Date of Award

Summer 8-19-2022

Level of Access Assigned by Author

Open-Access Thesis

Degree Name

Doctor of Philosophy (PhD)




Douglas Nangle

Second Committee Member

Cynthia Erdley

Third Committee Member

Rebecca Schwartz-Mette

Additional Committee Members

Jordan LaBouff

Craig Mason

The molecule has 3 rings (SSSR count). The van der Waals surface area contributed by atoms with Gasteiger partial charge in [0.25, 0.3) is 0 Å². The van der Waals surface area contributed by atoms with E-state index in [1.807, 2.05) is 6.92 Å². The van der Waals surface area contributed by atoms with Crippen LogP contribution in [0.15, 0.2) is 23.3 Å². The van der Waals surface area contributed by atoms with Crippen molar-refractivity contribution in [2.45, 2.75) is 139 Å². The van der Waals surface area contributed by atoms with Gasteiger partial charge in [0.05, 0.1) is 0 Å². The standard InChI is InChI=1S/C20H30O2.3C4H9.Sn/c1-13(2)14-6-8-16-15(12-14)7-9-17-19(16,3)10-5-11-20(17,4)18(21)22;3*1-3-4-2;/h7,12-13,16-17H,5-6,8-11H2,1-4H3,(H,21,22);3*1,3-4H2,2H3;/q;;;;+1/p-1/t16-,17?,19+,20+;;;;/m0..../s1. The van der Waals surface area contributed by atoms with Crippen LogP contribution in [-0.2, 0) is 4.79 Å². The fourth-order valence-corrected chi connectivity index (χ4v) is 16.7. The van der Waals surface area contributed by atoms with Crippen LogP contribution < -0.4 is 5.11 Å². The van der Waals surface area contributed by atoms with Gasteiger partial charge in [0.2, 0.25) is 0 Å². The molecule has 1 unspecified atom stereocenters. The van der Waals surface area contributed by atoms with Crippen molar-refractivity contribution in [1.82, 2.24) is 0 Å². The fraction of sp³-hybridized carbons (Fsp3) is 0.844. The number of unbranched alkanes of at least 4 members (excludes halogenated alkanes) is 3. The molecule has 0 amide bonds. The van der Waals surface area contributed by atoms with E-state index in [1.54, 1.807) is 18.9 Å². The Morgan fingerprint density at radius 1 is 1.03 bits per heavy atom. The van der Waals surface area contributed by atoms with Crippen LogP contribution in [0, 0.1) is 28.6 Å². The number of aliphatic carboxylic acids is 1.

The present study examined the relationships among three psychological constructs: self-regulation (SR), emotion regulation (ER), and social problem-solving (SPS), and their connection to depressive symptomology. SR, ER, and SPS arose from independent, well-established literature bases and each has demonstrated links to psychopathology. The theories underlying these constructs, however, suggest overlap in their operationalization and measurement. Despite these concerns, no empirical investigations to date have examined the measurement and predictive validity of measures of SR, ER, and SPS in the context of one another. Undergraduate students aged 18-29 (N = 592) completed three self-report measures each of the constructs interest, as well as a measure of depressive symptoms. First, a confirmatory factor analysis (CFA) was conducted, and four rival CFAs reflecting differing levels of convergence and divergence were tested against one another. Then, the best fitting measurement model was used to test a latent variable structural equation model (SEM). Findings from the first-order CFA model indicated that seven out of nine measures loaded on to their intended factors. Contrary to prediction, the bifactor model was identified as the best-fitting CFA model. This suggests that each construct is comprised of distinct variance, as well as common variance that is shared among all nine measures. Interestingly, only the common factor variance and distinct variance of ER significantly predicted depressive symptoms in the final SEM model. This study was the first to demonstrate and explore the high levels of convergence among SR, ER, and SPS as commonly measured in practice. Overall, the results indicated a substantial amount of shared variance and offered a complicated picture of construct validity. It appears that measures often used to assess these constructs are capturing more common features than investigators may be aware of, which has notable implications for the interpretation of findings. Future investigations that include a multitrait-multimethod examination of common and distinct pathways from SR, ER, and SPS to depressive symptoms would serve to further clarify these relationships.